Kingston, Jamaica — (METERING.COM) — December 9, 2008 – Despite the introduction of a new mechanism to clamp down on electricity theft, householders are still managing to tap into power sources, the Jamaica Public Service Company (JPS) has reported.
Earlier in the year the electricity provider started to install concentric neutral cables in some areas to reduce the number of illegal connections. These cables make electricity theft more difficult as a metal casing covers the wires that transmit the electrical power.
However, head of the Department of Engineering and Technology at JPS, Steve Dixon, has said that thieves have been melting the metal casings to access the electrical conductors.
The vice-president for customer operations, Sangeet Dutta, added that the situation has been exacerbated because thieves often run joined wires for more than 200 m from power transformer bushings to their homes, which further increases the risk of electrical shocks.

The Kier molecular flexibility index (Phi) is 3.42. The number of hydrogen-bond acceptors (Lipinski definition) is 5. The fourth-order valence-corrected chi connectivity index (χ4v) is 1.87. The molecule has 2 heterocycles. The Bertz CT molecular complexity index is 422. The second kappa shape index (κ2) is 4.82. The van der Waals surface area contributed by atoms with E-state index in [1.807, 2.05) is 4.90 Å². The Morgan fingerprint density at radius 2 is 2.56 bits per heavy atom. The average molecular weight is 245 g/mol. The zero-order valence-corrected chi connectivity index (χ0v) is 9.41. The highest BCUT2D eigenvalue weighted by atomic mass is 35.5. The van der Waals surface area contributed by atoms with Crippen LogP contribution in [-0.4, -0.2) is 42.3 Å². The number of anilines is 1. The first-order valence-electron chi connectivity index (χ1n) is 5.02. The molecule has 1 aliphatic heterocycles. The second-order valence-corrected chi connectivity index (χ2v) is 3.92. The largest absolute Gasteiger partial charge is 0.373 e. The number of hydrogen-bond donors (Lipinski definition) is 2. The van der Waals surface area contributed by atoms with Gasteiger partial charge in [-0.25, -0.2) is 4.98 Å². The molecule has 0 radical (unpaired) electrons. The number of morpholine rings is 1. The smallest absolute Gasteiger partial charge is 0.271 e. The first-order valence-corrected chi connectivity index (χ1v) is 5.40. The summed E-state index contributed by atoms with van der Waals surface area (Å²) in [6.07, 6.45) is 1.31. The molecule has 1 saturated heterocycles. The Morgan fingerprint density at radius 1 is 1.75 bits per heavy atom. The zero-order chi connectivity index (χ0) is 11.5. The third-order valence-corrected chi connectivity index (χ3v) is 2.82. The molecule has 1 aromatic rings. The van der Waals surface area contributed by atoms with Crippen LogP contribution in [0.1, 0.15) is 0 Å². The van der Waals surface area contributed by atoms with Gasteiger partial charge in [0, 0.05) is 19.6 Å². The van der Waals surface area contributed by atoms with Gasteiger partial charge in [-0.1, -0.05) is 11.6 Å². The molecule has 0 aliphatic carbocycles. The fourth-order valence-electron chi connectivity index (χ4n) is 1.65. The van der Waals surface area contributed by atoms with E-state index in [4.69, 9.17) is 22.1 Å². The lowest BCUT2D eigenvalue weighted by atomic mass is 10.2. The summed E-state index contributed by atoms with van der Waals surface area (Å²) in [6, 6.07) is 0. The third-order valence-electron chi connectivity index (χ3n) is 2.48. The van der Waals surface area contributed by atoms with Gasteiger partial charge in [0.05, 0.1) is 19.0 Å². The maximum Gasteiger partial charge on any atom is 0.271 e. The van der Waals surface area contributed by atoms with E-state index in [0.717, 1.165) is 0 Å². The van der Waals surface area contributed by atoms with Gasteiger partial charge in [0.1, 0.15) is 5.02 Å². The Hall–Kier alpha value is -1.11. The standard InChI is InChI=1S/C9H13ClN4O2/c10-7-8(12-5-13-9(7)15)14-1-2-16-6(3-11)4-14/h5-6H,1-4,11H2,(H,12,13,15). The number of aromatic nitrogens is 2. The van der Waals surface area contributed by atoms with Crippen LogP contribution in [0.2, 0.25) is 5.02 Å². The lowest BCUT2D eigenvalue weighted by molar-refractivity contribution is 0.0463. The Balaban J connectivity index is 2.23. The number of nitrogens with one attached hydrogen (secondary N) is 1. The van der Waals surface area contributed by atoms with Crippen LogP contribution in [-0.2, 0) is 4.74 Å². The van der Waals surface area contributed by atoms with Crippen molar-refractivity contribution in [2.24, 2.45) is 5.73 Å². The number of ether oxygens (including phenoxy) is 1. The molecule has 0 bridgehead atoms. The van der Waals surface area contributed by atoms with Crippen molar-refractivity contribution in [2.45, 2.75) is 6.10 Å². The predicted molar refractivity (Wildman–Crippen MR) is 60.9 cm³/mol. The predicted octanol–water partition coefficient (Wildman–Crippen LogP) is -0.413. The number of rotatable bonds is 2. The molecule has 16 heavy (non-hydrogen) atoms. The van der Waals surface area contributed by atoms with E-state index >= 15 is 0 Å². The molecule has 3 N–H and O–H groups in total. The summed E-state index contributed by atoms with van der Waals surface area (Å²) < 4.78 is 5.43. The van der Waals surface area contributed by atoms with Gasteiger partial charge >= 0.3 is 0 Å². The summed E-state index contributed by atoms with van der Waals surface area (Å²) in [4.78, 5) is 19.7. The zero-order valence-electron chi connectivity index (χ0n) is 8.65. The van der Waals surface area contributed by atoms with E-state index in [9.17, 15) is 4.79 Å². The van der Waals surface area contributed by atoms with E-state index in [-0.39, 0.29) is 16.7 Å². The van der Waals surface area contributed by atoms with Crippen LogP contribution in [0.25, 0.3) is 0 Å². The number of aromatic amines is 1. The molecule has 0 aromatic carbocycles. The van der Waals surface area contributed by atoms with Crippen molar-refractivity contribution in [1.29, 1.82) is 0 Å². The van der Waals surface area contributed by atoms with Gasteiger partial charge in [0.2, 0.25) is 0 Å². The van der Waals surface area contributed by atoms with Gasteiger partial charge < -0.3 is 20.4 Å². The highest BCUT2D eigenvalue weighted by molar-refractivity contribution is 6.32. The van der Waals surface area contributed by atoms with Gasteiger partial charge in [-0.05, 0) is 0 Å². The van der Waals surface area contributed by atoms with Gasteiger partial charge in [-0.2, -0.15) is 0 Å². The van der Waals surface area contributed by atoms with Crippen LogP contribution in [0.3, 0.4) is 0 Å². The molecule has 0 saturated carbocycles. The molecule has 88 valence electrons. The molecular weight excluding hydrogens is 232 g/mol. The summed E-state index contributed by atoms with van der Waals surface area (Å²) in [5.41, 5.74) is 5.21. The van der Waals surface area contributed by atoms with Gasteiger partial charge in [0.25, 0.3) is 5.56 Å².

Dutta has reported that the JPS has been working with the police to curb electricity theft. However, there are weaknesses in the law, which provide an incentive for electricity theft. According to Dutta, the JPS can only recover charges for electricity stolen over a two-year period at the rate it had cost the company to produce it. Proposals will be made to change this next year.
In addition other measures under consideration to curtail theft include the relocation of electrical meters from houses to external poles, and the expansion of the AMI system, currently for commercial customers, to residential customers.
JPS has also tightened up its disconnection policy for non-payment. Customers who fail to pay their bills by the due date now face an increased risk of disconnection, as JPS now disconnects for non-payment on any weekday, including Fridays. Customers who are disconnected are required to pay a reconnection fee of $1,441 (US$19), and could also be asked to pay an upgrade on their deposit.